Battletruck, known to many U.S. viewers as Warlords Of The 21st Century, is often lumped in with the glut of post-apocalyptic car movies that followed in the wake of The Road Warrior. However, this simply isn’t true. Both films were produced at the same time and neither was aware of the other so Battletruck can’t be accused of plagiarism. The storylines of both films have some interesting parallels – but it could also be argued that both films owe a heavy debt to the plotting of classic Westerns and samurai films.
Battletruck immediately sets up its gritty vision of the futrue by presenting a gang of marauders led by evil Colonel Straker (James Wainright). These fascistic brutes make their living by murdering and pillaging their way across the wastelands aiming their sights upon a peaceful, democratized commune. The only person who stands between the commune and certain doom is Hunter (Michael Beck), a tough-guy loner who doesn’t want to be part of a community yet finds his dormant humanity awakened when the little town is threatened.
The end result spices up what would become the post-apocalyptic road movie formula with a few clever angles. For instance, the titular truck doesn’t belong to the hero: instead, it is the fearsome tool of Colonel Straker. There is also a major female character, Corlie (Annie McEnroe), who has unspoken ties to Straker’s band of rogues but yearns to be part of the peaceful commune. Though she is a typical ‘damsel in distress’ in key ways, she does act as a catylyst for the film’s major plot points.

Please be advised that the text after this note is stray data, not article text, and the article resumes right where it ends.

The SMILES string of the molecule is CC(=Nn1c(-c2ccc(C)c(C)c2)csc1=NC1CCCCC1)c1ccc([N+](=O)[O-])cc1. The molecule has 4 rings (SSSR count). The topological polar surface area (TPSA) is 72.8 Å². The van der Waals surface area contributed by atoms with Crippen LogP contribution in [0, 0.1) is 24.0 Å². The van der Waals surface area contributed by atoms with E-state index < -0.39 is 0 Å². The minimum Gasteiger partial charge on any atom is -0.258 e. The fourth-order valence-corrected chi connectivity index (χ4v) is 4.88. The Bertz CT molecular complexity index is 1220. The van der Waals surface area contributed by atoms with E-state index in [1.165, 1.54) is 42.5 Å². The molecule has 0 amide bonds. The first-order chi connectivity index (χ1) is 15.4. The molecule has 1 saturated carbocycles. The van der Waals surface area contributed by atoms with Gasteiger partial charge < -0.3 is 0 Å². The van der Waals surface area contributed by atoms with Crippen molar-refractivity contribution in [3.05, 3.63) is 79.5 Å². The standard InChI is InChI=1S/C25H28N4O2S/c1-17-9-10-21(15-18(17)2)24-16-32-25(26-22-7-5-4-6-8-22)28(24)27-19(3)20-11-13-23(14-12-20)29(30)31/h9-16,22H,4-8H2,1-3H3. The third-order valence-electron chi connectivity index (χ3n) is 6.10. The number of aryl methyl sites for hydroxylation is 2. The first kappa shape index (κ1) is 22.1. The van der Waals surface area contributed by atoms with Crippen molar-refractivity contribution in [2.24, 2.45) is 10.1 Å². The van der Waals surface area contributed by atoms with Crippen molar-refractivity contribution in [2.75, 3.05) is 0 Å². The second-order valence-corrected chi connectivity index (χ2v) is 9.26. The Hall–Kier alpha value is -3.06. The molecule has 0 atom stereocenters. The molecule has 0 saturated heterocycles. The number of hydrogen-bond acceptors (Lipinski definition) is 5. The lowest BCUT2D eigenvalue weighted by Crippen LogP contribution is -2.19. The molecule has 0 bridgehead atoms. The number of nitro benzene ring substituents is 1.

Unfortunately, Battletruck is less than the sum of its parts. Harley Cokliss’s direction is competent and benefits from solid technical credits, namely the skillful cinematography by future Oscar winner Chris Menges, but he lacks the kinetic flair that could have given this material the tension and excitement it needs. Characterizations and plotting are predictable, never adding anything new or noteworthy to the archetypes they follow.
In terms of performances, Wainwright creates a nicely understated villain but Beck has little to work with and McEnroe gives a drab, often amateurish performance (an early scene where her character has emotional breakdown is embarrassing). Finally, the film never really takes advantage of its potential for excitement: outside of the impressive stunt-driven finale, the action is rather humdrum in style and delivery.
Thus, Battletruck comes off as little more than a programmer, especially when it is compared to the energy and inventiveness of The Road Warrior. It’s a reasonable little time-killer, particularly in light of the truly dire material this subgenre would later produce, but it’s also unlikely to inspire a lot of repeat viewings.